The US CFTC issues new advisory to future commissions for holding cryptocurrencies.

The US Commodity Futures Trading Commission has issued a new advisory to futures commission merchants (FCMs) holding digital currencies in segregated accounts.

The US Commodity Futures Trading Commission (CFTC) has issued a new advisory to futures commission merchants (FCMs) that hold digital currencies in segregated accounts. The regulator addressed how the Commodity Exchange Act’s customer protection provisions apply to digital currencies deposited by futures customers. In its press release, the US CFTC revealed that the new advisory would guide FCMs on holding and reporting “certain deposited digital currency from customers in connection with physically-delivered futures contracts or swaps.” 

 

CFTC is committed to fostering responsible fintech innovation and improve regulations. 

The US regulator issued the new advisory through its Division of Swap Dealer and Intermediary Oversight (DSIO). The division’s director Joshua Sterling stated, “the CFTC is committed to fostering responsible fintech innovation and improving the regulatory experience of registered firms where doing so is consistent with our rules. This advisory furthers these critical goals and will provide additional certainty on these issues as the Commission works to establish a holistic framework for digital asset derivatives.”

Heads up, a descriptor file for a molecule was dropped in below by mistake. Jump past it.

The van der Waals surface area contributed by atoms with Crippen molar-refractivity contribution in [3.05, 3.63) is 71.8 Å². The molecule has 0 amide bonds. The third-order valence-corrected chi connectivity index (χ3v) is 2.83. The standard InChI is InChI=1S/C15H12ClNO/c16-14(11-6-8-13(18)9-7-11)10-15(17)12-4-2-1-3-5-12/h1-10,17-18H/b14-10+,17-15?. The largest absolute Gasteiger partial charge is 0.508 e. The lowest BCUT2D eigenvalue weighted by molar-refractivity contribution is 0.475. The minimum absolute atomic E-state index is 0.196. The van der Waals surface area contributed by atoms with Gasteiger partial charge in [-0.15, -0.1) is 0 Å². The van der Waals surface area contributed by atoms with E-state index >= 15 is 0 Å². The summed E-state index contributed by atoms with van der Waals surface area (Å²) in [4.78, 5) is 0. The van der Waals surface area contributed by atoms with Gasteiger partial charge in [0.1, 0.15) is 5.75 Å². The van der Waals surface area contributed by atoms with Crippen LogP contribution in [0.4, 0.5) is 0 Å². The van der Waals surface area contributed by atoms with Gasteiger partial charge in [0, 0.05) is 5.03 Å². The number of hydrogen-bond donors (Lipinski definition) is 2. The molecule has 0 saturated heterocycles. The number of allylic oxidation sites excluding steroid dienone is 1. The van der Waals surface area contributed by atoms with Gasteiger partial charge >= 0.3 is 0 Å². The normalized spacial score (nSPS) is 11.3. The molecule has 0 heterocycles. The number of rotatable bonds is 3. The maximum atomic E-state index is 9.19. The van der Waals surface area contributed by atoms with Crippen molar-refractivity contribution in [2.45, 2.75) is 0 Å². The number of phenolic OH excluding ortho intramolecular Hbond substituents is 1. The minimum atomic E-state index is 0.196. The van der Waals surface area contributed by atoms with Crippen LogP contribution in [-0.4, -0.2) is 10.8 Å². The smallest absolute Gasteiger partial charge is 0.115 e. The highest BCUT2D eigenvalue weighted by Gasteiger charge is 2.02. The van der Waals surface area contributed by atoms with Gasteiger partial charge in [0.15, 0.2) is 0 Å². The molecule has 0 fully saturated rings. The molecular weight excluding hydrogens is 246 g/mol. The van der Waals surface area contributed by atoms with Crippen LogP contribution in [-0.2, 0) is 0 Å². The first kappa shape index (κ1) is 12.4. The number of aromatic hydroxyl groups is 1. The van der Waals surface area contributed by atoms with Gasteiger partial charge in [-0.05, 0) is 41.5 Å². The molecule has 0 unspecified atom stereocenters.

In an accompanying letter, the regulator delved into its view regarding the accepting and holding customers’ cryptocurrencies by FCMs. However, it clarified that the new advisory would not apply to cryptocurrencies held by FCMs on behalf of customers trading futures or options on foreign markets. 

 

FCMs have to deposit customers’ digital currencies with a bank or trust company. 

The US CFTC stated that holding a customer’s digital currency as segregated funds increases the risks for an FCM’s other customers. This is because digital currencies present a degree of risk beyond other depositories, such as banks and trust companies. The CFTC cited the billions of dollars’ worth of digital currencies that have been lost to hackers in the past few years. One of the guidelines that FCMs must comply with is depositing a customer’s digital currencies with a bank or trust company. 

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Jai Pratap
Jai Pratap
A Mass Media Graduate who loves to write. Jai is also a sports enthusiast and a big movie buff. He loves to learn new things.

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